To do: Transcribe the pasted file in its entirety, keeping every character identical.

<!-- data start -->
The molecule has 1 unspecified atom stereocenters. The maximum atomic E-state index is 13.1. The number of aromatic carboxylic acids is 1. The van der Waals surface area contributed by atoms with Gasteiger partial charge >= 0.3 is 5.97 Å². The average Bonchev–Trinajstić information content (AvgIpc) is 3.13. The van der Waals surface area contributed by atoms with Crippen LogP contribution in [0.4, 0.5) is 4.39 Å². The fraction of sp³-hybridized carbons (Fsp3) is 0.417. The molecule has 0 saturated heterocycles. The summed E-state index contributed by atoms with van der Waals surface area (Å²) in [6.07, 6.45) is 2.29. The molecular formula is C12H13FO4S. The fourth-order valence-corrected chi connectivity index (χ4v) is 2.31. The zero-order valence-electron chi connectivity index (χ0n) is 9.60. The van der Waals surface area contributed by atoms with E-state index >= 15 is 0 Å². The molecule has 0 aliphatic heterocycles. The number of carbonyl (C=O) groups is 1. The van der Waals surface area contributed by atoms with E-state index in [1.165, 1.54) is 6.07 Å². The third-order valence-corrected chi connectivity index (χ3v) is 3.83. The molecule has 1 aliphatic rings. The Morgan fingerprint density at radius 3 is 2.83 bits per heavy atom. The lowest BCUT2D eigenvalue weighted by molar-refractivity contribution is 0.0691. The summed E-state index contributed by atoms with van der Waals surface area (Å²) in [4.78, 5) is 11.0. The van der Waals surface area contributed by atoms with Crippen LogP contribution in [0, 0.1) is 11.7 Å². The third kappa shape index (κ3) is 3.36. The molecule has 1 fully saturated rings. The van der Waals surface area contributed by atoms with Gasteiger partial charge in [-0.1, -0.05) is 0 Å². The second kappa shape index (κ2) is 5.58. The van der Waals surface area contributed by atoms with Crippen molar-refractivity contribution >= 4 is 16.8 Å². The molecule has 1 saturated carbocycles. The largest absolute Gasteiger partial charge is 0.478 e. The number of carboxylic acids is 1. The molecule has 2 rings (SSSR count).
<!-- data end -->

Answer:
The molecule has 1 unspecified atom stereocenters. The maximum atomic E-state index is 13.1. The number of aromatic carboxylic acids is 1. The van der Waals surface area contributed by atoms with Gasteiger partial charge >= 0.3 is 5.97 Å². The average Bonchev–Trinajstić information content (AvgIpc) is 3.13. The van der Waals surface area contributed by atoms with Crippen LogP contribution in [0.4, 0.5) is 4.39 Å². The fraction of sp³-hybridized carbons (Fsp3) is 0.417. The molecule has 0 saturated heterocycles. The summed E-state index contributed by atoms with van der Waals surface area (Å²) in [6.07, 6.45) is 2.29. The molecular formula is C12H13FO4S. The fourth-order valence-corrected chi connectivity index (χ4v) is 2.31. The zero-order valence-electron chi connectivity index (χ0n) is 9.60. The van der Waals surface area contributed by atoms with E-state index >= 15 is 0 Å². The molecule has 0 aliphatic heterocycles. The number of carbonyl (C=O) groups is 1. The van der Waals surface area contributed by atoms with E-state index in [1.165, 1.54) is 6.07 Å². The third-order valence-corrected chi connectivity index (χ3v) is 3.83. The molecule has 1 aliphatic rings. The Morgan fingerprint density at radius 3 is 2.83 bits per heavy atom. The lowest BCUT2D eigenvalue weighted by molar-refractivity contribution is 0.0691. The summed E-state index contributed by atoms with van der Waals surface area (Å²) in [4.78, 5) is 11.0. The van der Waals surface area contributed by atoms with Crippen LogP contribution in [0, 0.1) is 11.7 Å². The third kappa shape index (κ3) is 3.36. The molecule has 1 fully saturated rings. The van der Waals surface area contributed by atoms with Gasteiger partial charge in [-0.1, -0.05) is 0 Å². The second kappa shape index (κ2) is 5.58. The van der Waals surface area contributed by atoms with Crippen molar-refractivity contribution >= 4 is 16.8 Å². The molecule has 1 saturated carbocycles. The largest absolute Gasteiger partial charge is 0.478 e. The number of carboxylic acids is 1. The molecule has 2 rings (SSSR count).